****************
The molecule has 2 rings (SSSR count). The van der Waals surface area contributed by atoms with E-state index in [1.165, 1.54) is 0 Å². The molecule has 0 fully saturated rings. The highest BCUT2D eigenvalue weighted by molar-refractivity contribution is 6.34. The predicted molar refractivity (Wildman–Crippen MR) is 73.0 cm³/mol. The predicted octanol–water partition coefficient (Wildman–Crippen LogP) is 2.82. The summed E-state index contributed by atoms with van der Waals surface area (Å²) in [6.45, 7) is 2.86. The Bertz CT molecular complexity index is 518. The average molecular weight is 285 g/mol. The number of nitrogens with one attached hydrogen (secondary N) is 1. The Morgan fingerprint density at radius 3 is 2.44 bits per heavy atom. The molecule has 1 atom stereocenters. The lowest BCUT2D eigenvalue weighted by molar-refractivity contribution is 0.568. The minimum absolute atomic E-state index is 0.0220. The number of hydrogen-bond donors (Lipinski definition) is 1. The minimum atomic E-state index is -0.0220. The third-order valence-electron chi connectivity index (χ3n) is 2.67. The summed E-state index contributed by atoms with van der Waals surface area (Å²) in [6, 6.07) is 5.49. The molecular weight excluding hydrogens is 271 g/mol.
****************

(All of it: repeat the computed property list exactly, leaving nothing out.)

The molecule has 2 rings (SSSR count). The van der Waals surface area contributed by atoms with E-state index in [1.165, 1.54) is 0 Å². The molecule has 0 fully saturated rings. The highest BCUT2D eigenvalue weighted by molar-refractivity contribution is 6.34. The predicted molar refractivity (Wildman–Crippen MR) is 73.0 cm³/mol. The predicted octanol–water partition coefficient (Wildman–Crippen LogP) is 2.82. The summed E-state index contributed by atoms with van der Waals surface area (Å²) in [6.45, 7) is 2.86. The Bertz CT molecular complexity index is 518. The average molecular weight is 285 g/mol. The number of nitrogens with one attached hydrogen (secondary N) is 1. The Morgan fingerprint density at radius 3 is 2.44 bits per heavy atom. The molecule has 1 atom stereocenters. The lowest BCUT2D eigenvalue weighted by molar-refractivity contribution is 0.568. The minimum absolute atomic E-state index is 0.0220. The number of hydrogen-bond donors (Lipinski definition) is 1. The minimum atomic E-state index is -0.0220. The third-order valence-electron chi connectivity index (χ3n) is 2.67. The summed E-state index contributed by atoms with van der Waals surface area (Å²) in [6, 6.07) is 5.49. The molecular weight excluding hydrogens is 271 g/mol.